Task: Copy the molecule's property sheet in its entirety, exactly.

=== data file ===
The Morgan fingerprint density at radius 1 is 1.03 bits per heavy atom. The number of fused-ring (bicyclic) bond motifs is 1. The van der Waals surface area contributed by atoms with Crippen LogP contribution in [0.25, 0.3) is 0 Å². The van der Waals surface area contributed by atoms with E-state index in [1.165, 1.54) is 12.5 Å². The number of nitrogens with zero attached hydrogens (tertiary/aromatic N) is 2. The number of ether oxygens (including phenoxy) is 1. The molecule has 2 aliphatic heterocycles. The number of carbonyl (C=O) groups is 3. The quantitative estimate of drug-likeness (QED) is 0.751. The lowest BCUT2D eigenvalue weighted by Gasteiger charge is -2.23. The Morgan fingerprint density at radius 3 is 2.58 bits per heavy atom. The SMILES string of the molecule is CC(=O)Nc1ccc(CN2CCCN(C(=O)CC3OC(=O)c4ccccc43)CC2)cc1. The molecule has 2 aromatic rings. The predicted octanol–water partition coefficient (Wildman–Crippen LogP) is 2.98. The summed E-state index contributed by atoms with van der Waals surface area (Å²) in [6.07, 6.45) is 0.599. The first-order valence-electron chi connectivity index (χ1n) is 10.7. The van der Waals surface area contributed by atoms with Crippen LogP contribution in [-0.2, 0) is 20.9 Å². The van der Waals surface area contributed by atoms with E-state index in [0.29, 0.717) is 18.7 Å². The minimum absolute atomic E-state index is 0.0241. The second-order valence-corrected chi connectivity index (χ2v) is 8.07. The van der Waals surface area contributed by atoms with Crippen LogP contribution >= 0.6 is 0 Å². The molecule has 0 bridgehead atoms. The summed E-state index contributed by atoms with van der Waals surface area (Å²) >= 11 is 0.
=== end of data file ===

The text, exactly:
The Morgan fingerprint density at radius 1 is 1.03 bits per heavy atom. The number of fused-ring (bicyclic) bond motifs is 1. The van der Waals surface area contributed by atoms with Crippen LogP contribution in [0.25, 0.3) is 0 Å². The van der Waals surface area contributed by atoms with E-state index in [1.165, 1.54) is 12.5 Å². The number of nitrogens with zero attached hydrogens (tertiary/aromatic N) is 2. The number of ether oxygens (including phenoxy) is 1. The molecule has 2 aliphatic heterocycles. The number of carbonyl (C=O) groups is 3. The quantitative estimate of drug-likeness (QED) is 0.751. The lowest BCUT2D eigenvalue weighted by Gasteiger charge is -2.23. The Morgan fingerprint density at radius 3 is 2.58 bits per heavy atom. The SMILES string of the molecule is CC(=O)Nc1ccc(CN2CCCN(C(=O)CC3OC(=O)c4ccccc43)CC2)cc1. The molecule has 2 aromatic rings. The predicted octanol–water partition coefficient (Wildman–Crippen LogP) is 2.98. The summed E-state index contributed by atoms with van der Waals surface area (Å²) in [6.07, 6.45) is 0.599. The first-order valence-electron chi connectivity index (χ1n) is 10.7. The van der Waals surface area contributed by atoms with Crippen LogP contribution in [-0.2, 0) is 20.9 Å². The van der Waals surface area contributed by atoms with E-state index in [0.29, 0.717) is 18.7 Å². The minimum absolute atomic E-state index is 0.0241. The second-order valence-corrected chi connectivity index (χ2v) is 8.07. The van der Waals surface area contributed by atoms with Crippen LogP contribution >= 0.6 is 0 Å². The molecule has 0 bridgehead atoms. The summed E-state index contributed by atoms with van der Waals surface area (Å²) >= 11 is 0.